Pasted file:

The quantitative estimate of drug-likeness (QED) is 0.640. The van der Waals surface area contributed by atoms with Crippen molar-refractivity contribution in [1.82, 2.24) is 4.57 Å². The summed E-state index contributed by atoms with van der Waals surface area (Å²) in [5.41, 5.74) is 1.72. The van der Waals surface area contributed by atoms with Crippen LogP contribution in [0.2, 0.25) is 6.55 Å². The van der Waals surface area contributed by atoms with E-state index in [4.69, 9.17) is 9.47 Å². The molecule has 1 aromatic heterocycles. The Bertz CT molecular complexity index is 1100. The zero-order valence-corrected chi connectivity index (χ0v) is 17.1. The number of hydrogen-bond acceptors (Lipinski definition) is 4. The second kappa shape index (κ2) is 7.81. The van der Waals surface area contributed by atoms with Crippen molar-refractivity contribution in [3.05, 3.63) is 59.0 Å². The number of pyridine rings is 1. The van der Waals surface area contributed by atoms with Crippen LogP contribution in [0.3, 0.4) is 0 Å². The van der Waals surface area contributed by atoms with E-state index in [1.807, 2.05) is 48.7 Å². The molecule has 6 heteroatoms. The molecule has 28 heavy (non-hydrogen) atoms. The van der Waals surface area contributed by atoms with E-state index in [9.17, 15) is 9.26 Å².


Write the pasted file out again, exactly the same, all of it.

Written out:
The quantitative estimate of drug-likeness (QED) is 0.640. The van der Waals surface area contributed by atoms with Crippen molar-refractivity contribution in [1.82, 2.24) is 4.57 Å². The summed E-state index contributed by atoms with van der Waals surface area (Å²) in [5.41, 5.74) is 1.72. The van der Waals surface area contributed by atoms with Crippen LogP contribution in [0.2, 0.25) is 6.55 Å². The van der Waals surface area contributed by atoms with E-state index in [4.69, 9.17) is 9.47 Å². The molecule has 1 aromatic heterocycles. The Bertz CT molecular complexity index is 1100. The zero-order valence-corrected chi connectivity index (χ0v) is 17.1. The number of hydrogen-bond acceptors (Lipinski definition) is 4. The second kappa shape index (κ2) is 7.81. The van der Waals surface area contributed by atoms with Crippen molar-refractivity contribution in [3.05, 3.63) is 59.0 Å². The number of pyridine rings is 1. The van der Waals surface area contributed by atoms with Crippen LogP contribution in [0.3, 0.4) is 0 Å². The van der Waals surface area contributed by atoms with E-state index in [1.807, 2.05) is 48.7 Å². The molecule has 6 heteroatoms. The molecule has 28 heavy (non-hydrogen) atoms. The van der Waals surface area contributed by atoms with E-state index in [9.17, 15) is 9.26 Å².